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Sibyl

The sibyls were oracles in Ancient Greece. The earliest sibyls, according to legend, prophesied at holy sites, their prophecies were influenced by divine inspiration from a deity. In Late Antiquity, various writers attested to the existence of sibyls in Greece, the Levant, Asia Minor; the English word sibyl comes — via the Old French sibile and the Latin sibylla — from the ancient Greek Σίβυλλα. Varro derived the name from theobule, but modern philologists propose an Old Italic or alternatively a Semitic etymology; the first known Greek writer to mention a sibyl is Heraclitus, in the 5th century BC: The Sibyl, with frenzied mouth uttering things not to be laughed at, unadorned and unperfumed, yet reaches to a thousand years with her voice by aid of the god.' Walter Burkert observes that "frenzied women from whose lips the god speaks" are recorded much earlier in the Near East, as in Mari in the second millennium and in Assyria in the first millennium". Until the literary elaborations of Roman writers, sibyls were not identified by a personal name, but by names that refer to the location of their temenos, or shrine.

In Pausanias, Description of Greece, the first sibyl at Delphi mentioned was of great antiquity, was thought, according to Pausanias, to have been given the name "sibyl" by the Libyans. Sir James Frazer calls the text defective; the second sibyl referred to by Pausanias, named "Herophile", seems to have been based in Samos, but visited other shrines, at Clarus and Delphi and sang there, but that at the same time, Delphi had its own sibyl. James Frazer writes, in his translation and commentary on Pausanias, that only two of the Greek sibyls were historical: Herophile of Erythrae, thought to have lived in the 8th century BC, Phyto of Samos who lived somewhat later, he observes that the Greeks at first seemed to have known only one sibyl, instances Heraclides Ponticus as the first ancient writer to distinguish several sibyls: Heraclides names at least three sibyls, the Phrygian, the Erythraean, the Hellespontine. The scholar David S. Potter writes, "In the late fifth century BC it does appear that'Sibylla' was the name given to a single inspired prophetess".

Like Heraclitus, Plato speaks of only one sibyl, but in course of time the number increased to nine, with a tenth, the Tiburtine Sibyl Etruscan in origin, added by the Romans. According to Lactantius' Divine Institutions, Varro lists these ten: the Persian, the Libyan, the Delphic, the Cimmerian, the Erythræan, the Samian, the Cumæan, the Hellespontine, the Phrygian, the Tiburtine; the Persian Sibyl was said to be a prophetic priestess presiding over the Apollonian Oracle. Named Sambethe, she was reported to be of the family of Noah; the 2nd-century AD traveller Pausanias, pausing at Delphi to enumerate four sibyls, mentions the "Hebrew Sibyl", brought up in Palestine named Sabbe, whose father was Berosus and her mother Erymanthe. Some say; the medieval Byzantine encyclopedia, the Suda, credits the Hebrew Sibyl as author of the Sibylline oracles. The so-called Libyan Sibyl was identified with prophetic priestess presiding over the ancient Zeus-Amon oracle at the Siwa Oasis in the Western Desert of Egypt.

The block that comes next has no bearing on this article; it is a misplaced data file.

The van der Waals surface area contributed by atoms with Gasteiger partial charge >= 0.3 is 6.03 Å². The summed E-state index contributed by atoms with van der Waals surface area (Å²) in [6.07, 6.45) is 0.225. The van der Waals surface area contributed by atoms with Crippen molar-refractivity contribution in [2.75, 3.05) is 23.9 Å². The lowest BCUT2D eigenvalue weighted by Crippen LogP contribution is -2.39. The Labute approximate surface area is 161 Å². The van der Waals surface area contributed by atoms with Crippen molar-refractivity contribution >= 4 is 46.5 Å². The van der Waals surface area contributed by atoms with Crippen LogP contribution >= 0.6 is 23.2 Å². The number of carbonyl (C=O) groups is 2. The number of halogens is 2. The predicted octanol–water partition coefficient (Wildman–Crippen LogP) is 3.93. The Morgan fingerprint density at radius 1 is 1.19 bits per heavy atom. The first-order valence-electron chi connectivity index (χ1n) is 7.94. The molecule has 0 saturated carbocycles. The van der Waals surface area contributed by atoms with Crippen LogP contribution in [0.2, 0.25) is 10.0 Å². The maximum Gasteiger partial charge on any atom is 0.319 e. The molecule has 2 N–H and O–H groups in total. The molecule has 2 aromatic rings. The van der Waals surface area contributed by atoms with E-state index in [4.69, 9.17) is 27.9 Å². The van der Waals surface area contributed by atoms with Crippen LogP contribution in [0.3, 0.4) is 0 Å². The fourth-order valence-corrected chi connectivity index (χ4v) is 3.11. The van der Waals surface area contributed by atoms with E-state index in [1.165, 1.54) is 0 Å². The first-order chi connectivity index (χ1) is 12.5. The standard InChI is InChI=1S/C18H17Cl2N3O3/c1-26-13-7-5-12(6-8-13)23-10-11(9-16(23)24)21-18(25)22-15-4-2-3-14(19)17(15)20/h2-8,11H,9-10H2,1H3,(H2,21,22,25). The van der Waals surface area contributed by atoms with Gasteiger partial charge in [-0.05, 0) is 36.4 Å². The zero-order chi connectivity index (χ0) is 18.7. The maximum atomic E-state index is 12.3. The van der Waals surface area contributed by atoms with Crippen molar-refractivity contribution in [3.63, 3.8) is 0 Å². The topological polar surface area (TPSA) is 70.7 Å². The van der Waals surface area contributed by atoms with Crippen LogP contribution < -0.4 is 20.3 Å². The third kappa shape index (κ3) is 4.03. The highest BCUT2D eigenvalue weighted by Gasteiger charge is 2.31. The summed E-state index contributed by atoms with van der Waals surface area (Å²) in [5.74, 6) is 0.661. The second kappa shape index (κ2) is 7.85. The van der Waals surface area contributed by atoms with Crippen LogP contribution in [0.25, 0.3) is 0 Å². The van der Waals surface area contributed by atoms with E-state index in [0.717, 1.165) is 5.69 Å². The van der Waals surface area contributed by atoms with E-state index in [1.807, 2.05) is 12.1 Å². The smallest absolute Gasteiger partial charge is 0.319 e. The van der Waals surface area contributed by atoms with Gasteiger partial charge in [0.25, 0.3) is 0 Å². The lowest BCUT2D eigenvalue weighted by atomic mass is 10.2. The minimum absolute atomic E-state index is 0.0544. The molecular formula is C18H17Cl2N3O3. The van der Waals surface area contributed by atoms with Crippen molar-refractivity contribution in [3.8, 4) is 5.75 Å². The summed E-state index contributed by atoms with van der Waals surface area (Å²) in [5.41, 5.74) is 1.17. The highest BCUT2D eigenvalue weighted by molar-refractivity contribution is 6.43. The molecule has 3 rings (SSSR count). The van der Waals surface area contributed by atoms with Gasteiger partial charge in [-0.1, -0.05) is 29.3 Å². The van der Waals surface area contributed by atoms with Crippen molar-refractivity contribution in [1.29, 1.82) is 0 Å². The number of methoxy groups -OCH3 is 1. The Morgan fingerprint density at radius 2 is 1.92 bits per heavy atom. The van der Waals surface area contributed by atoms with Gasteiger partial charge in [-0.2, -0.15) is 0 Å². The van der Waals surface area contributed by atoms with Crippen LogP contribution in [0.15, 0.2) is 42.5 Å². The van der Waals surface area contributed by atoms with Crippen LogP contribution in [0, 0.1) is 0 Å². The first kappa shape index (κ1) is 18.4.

The oracle here was consulted by Alexander after his conquest of Egypt. The mother of the Libyan Sibyl was the daughter of Poseidon. Euripides mentions the Libyan Sibyl in the prologue to his tragedy Lamia; the Delphic Sibyl was a mythical woman from before the Trojan Wars mentioned by Pausanias writing in the 2nd century AD about stories he had heard locally. The Sibyl would have predated the real Pythia, the oracle and priestess of Apollo, originating from around the 8th century BC. Naevius names the Cimmerian Sibyl in his books of the Punic War and Piso in his annals; the Sibyl's son Evander founded in Rome the shrine of Pan, called the Lupercal. The Erythraean Sibyl was sited at a town in Ionia opposite Chios. Apollodorus of Erythrae affirms the Erythraean Sibyl to have been his own countrywoman and to have predicted the Trojan War and prophesied to the Greeks who were moving against Ilium both that Troy would be destroyed and that Homer would write falsehoods; the word acrostic was first applied to the prophecies of the Erythraean Sibyl, which were written on leaves and arranged so that the initial letters of the leaves always formed a word.